other clinical studies attempted to discern the appropriateuse of tPA in acute ischemic stroke; however, none of thesetrials had results comparable to those of the NINDSstudy.8-11 The ECASS (European Cooperative Acute StrokeStudy) III trial investigated the use of tPA beyond 3 hoursafter stroke symptom onset.12 The results of this trialprompted an update in 2009 to the AHA/ASA consensusrecommendations to include the option of using tPA treat-ment up to 4.5 hours poststroke onset in patients who meeteligibility criteria (Table 2).13 In the treatment of acute is-chemic stroke, tPA is administered intravenously at a doseof 0.9 mg/kg (maximum 90 mg), with 10% of the totaldose given as a bolus over 1 minute and the remaining90% given as a continuous infusion over 1 hour.4-6

    The objective of this paper is to review the literature re-garding the use of tPA in the treatment of acute ischemicstroke, focusing on the appropriate usage criteria and ad-ministration time window.

    Data Sources and Selection

    A search of PubMed and MEDLINE (1990-November2010) was undertaken to select literature relating to the useof tPA in acute ischemic stroke treatment. Key words in-cluded alteplase, tissue plasminogen activator, thrombolyt-ic, ischemic stroke, and cerebrovascular accident. Datasearch restrictions included articles published in English.

    Establishment of the 3-Hour TreatmentWindow

    The NINDS study group assessed the safetyand efficacy of tPA when administered within3 hours of symptom onset in the treatment ofacute ischemic stroke (Table 3).7 A total of 624patients were randomized to receive treatmentwith either tPA 0.9 mg/kg or placebo. Thestudy was carried out in 2 parts. The primaryendpoint of part 1 was clinical efficacy at 24hours after stroke onset. Clinical efficacy wasdefined as either complete resolution of neuro-logic deficit or improvement from baseline by4 or more points on the National Institutes ofHealth Stroke Scale (NIHSS). The primaryendpoint of part 2 was clinical benefit of tPA 3months after stroke onset. Four outcome mea-sures were used in part 2 to assess the func-tionality and recovery of patients: Barthel In-dex (BI), Modified Rankin Scale (mRS), Glas-gow Outcome Scale, and the NIHSS. Thebaseline demographics of the patients weresimilar among groups, with a median NIHSSscore of 14 in both groups in part 1 and a me-dian score of 14 in the tPA group and 15 in the

    The Annals of Pharmacotherapy n 2011 March, Volume 45 n 365theannals.com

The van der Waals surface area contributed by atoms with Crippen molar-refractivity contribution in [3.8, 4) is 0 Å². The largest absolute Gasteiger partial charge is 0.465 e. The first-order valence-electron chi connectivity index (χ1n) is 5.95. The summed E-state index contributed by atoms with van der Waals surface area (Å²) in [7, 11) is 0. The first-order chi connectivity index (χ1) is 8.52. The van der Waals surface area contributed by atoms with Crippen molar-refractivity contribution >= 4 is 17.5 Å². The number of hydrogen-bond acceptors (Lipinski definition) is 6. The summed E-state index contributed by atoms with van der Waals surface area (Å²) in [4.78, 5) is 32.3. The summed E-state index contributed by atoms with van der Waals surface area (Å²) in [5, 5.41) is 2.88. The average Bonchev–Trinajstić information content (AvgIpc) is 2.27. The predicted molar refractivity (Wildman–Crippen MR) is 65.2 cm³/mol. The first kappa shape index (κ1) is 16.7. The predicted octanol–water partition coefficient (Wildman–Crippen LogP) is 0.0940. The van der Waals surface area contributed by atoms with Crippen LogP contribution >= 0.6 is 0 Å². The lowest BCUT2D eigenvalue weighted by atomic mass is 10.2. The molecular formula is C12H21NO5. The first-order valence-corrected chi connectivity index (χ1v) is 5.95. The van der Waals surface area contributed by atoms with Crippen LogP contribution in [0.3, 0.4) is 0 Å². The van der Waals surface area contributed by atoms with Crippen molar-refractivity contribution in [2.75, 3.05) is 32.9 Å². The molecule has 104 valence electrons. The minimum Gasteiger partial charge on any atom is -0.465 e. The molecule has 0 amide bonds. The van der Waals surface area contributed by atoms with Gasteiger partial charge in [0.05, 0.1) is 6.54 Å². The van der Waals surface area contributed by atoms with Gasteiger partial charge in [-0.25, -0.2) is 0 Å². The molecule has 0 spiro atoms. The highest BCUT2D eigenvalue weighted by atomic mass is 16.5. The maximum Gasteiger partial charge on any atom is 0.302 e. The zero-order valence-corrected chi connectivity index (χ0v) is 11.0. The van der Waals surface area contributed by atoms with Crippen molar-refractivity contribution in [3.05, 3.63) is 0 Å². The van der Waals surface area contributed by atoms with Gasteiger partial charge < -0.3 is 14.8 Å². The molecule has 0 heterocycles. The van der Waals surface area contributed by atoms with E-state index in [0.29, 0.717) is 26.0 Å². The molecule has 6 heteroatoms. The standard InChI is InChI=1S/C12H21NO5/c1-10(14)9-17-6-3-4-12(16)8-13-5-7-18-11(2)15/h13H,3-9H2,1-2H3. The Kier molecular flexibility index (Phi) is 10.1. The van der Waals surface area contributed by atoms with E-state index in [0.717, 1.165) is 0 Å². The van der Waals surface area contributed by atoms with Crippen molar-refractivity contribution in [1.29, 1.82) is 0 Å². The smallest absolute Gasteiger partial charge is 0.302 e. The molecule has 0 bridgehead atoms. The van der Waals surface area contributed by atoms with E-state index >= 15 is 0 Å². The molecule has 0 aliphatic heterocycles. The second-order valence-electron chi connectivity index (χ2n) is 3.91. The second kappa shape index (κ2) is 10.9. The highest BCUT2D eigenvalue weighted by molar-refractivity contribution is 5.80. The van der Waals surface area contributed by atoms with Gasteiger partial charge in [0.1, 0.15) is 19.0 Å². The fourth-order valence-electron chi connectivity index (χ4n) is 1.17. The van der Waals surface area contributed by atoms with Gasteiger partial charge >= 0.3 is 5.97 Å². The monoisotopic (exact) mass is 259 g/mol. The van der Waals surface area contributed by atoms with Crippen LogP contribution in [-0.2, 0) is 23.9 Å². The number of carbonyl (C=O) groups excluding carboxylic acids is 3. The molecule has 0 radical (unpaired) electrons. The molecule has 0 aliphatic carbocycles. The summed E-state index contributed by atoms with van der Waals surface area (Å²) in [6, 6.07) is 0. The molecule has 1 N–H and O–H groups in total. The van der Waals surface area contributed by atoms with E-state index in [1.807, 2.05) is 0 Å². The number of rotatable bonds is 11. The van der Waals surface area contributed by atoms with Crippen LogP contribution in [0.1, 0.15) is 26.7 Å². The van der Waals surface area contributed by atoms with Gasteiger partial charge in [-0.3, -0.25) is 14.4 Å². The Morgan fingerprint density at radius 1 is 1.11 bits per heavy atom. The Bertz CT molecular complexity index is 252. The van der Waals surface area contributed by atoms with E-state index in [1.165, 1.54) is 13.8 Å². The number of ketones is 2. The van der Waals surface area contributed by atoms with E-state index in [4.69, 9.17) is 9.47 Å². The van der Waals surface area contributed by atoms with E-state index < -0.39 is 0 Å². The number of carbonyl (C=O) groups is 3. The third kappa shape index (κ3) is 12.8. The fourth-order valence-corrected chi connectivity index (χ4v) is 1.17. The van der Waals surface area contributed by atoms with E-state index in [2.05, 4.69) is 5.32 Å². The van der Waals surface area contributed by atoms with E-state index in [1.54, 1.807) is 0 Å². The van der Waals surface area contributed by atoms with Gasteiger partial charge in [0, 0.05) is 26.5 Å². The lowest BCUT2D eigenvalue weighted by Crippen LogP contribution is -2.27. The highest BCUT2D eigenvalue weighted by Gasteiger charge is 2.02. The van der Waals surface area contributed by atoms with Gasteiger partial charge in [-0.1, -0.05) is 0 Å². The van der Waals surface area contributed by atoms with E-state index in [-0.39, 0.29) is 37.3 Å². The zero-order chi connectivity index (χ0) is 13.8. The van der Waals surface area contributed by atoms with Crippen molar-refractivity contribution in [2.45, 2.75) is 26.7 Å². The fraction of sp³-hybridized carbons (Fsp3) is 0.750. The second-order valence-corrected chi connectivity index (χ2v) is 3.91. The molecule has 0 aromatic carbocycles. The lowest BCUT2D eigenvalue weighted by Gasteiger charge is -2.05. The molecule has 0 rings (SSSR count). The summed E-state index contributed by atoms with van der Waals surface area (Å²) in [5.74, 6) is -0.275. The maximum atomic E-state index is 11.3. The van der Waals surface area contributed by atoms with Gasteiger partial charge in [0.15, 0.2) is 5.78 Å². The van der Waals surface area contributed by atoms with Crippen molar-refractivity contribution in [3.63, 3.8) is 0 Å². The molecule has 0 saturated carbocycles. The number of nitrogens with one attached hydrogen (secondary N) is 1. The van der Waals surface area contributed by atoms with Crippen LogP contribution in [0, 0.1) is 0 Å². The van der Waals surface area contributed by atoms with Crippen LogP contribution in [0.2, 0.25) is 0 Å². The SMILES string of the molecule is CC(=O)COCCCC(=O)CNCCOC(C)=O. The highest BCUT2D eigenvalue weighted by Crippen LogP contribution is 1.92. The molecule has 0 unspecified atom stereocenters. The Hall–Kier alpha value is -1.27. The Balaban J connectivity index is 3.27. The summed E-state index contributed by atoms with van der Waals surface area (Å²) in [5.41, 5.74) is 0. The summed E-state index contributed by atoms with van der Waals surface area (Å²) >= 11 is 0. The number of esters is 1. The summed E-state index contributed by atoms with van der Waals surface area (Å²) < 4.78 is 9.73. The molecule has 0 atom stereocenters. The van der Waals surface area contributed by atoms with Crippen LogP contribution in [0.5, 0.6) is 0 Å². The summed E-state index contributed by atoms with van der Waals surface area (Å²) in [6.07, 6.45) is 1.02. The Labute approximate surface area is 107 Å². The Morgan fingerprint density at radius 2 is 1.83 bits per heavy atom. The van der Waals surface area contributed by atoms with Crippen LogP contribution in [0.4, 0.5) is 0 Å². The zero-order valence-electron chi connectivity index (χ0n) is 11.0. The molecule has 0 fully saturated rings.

Table 1. Criteria for tPA Administration4

    Diagnosis of ischemic stroke causing measurable neurologic deficit

    Neurologic signs do not diminish spontaneously

    Neurologic signs are not minor or isolated

    Major deficits should be treated with caution

    Stroke symptoms do not suggest presence of subarachnoid hemorrhage

    Symptom onset no more than 3 hours prior to treatment

    No head trauma, prior stroke, or myocardial infarction in the previous 3 months

    No gastrointestinal or urinary tract hemorrhage in previous 21 days

    No major surgery in the previous 14 days

    No arterial puncture at a noncompressible site in the previous 7 days

    No history of previous intracranial hemorrhage

    Nonelevated blood pressure (systolic

  • placebo group in part 2. Results of part 1 revealed agreater, but nonsignificant, improvement in clinical effica-cy 24 hours after stroke onset in the tPA group. Results ofpart 2 revealed significant improvements 3 months afterstroke onset in the tPA group compared to the placebogroup in all 4 outcome measures. The occurrence of in-tracranial hemorrhage was higher in the tPA group than inthe placebo group. The NINDS trial defined symptomaticintracranial hemorrhage as a hemorrhage that was not de-tected by earlier CT scans and had led to signs of hemor-rhage or a decrease in neurologic status. No significant dif-ferences were found in 90-day mortality among the tPAand placebo groups. The investigators concluded thatgreater improvements were seen in patients with ischemicstroke who were treated within 3 hours of stroke symptomonset with tPA, despite higher percentages of hemorrhagein the tPA group.

    Clinical trials conducted following the publication of theNINDS trial focused on finding the appropriate time to ini-tiate treatment with tPA following stroke symptom onset.A summary of each clinical trial is presented in Table 3.

    PROPOSED TREATMENT WITHIN 6 HOURS

    The ECASS I, ECASS II, and ATLANTIS (AlteplaseThrombolysis for Acute Noninterventional Therapy in Is-chemic Stroke), pa

Recommended

View more >